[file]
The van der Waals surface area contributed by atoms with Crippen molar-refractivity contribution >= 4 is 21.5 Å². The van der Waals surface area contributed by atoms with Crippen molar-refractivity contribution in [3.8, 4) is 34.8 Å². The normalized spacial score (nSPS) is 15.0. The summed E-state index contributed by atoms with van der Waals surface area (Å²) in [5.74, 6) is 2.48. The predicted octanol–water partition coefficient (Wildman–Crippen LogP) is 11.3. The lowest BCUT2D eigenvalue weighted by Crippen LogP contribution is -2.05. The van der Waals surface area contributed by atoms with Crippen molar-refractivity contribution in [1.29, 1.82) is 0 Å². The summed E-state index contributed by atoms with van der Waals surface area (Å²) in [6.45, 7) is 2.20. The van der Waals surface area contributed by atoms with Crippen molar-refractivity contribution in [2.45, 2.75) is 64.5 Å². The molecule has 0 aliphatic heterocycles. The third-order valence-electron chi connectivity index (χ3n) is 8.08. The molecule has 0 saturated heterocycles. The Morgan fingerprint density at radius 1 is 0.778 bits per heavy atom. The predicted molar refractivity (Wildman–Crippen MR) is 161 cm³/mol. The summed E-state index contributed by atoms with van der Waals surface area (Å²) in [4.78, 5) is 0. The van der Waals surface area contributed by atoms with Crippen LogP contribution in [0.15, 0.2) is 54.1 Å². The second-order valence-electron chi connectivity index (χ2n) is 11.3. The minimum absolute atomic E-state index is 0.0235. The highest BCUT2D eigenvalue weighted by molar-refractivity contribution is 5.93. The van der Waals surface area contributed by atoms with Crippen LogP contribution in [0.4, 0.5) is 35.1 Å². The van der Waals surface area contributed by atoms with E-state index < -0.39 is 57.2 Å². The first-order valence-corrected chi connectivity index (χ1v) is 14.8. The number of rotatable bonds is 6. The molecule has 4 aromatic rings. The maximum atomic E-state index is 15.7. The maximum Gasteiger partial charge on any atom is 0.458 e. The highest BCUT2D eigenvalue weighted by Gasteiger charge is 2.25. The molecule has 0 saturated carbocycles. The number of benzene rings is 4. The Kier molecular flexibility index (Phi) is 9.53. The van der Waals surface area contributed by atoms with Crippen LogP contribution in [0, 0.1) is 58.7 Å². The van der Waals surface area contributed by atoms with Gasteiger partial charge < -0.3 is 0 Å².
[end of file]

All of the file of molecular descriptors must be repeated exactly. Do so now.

The van der Waals surface area contributed by atoms with Crippen molar-refractivity contribution >= 4 is 21.5 Å². The van der Waals surface area contributed by atoms with Crippen molar-refractivity contribution in [3.8, 4) is 34.8 Å². The normalized spacial score (nSPS) is 15.0. The summed E-state index contributed by atoms with van der Waals surface area (Å²) in [5.74, 6) is 2.48. The predicted octanol–water partition coefficient (Wildman–Crippen LogP) is 11.3. The lowest BCUT2D eigenvalue weighted by Crippen LogP contribution is -2.05. The van der Waals surface area contributed by atoms with Crippen molar-refractivity contribution in [1.29, 1.82) is 0 Å². The summed E-state index contributed by atoms with van der Waals surface area (Å²) in [6.45, 7) is 2.20. The van der Waals surface area contributed by atoms with Crippen molar-refractivity contribution in [2.45, 2.75) is 64.5 Å². The molecule has 0 aliphatic heterocycles. The third-order valence-electron chi connectivity index (χ3n) is 8.08. The molecule has 0 saturated heterocycles. The Morgan fingerprint density at radius 1 is 0.778 bits per heavy atom. The predicted molar refractivity (Wildman–Crippen MR) is 161 cm³/mol. The summed E-state index contributed by atoms with van der Waals surface area (Å²) in [4.78, 5) is 0. The van der Waals surface area contributed by atoms with Crippen LogP contribution in [0.15, 0.2) is 54.1 Å². The second-order valence-electron chi connectivity index (χ2n) is 11.3. The minimum absolute atomic E-state index is 0.0235. The highest BCUT2D eigenvalue weighted by molar-refractivity contribution is 5.93. The van der Waals surface area contributed by atoms with Crippen LogP contribution in [0.4, 0.5) is 35.1 Å². The van der Waals surface area contributed by atoms with E-state index < -0.39 is 57.2 Å². The first-order valence-corrected chi connectivity index (χ1v) is 14.8. The number of rotatable bonds is 6. The molecule has 4 aromatic rings. The maximum atomic E-state index is 15.7. The maximum Gasteiger partial charge on any atom is 0.458 e. The highest BCUT2D eigenvalue weighted by Gasteiger charge is 2.25. The molecule has 0 saturated carbocycles. The number of benzene rings is 4. The Kier molecular flexibility index (Phi) is 9.53. The van der Waals surface area contributed by atoms with Crippen LogP contribution in [0, 0.1) is 58.7 Å². The van der Waals surface area contributed by atoms with Gasteiger partial charge < -0.3 is 0 Å².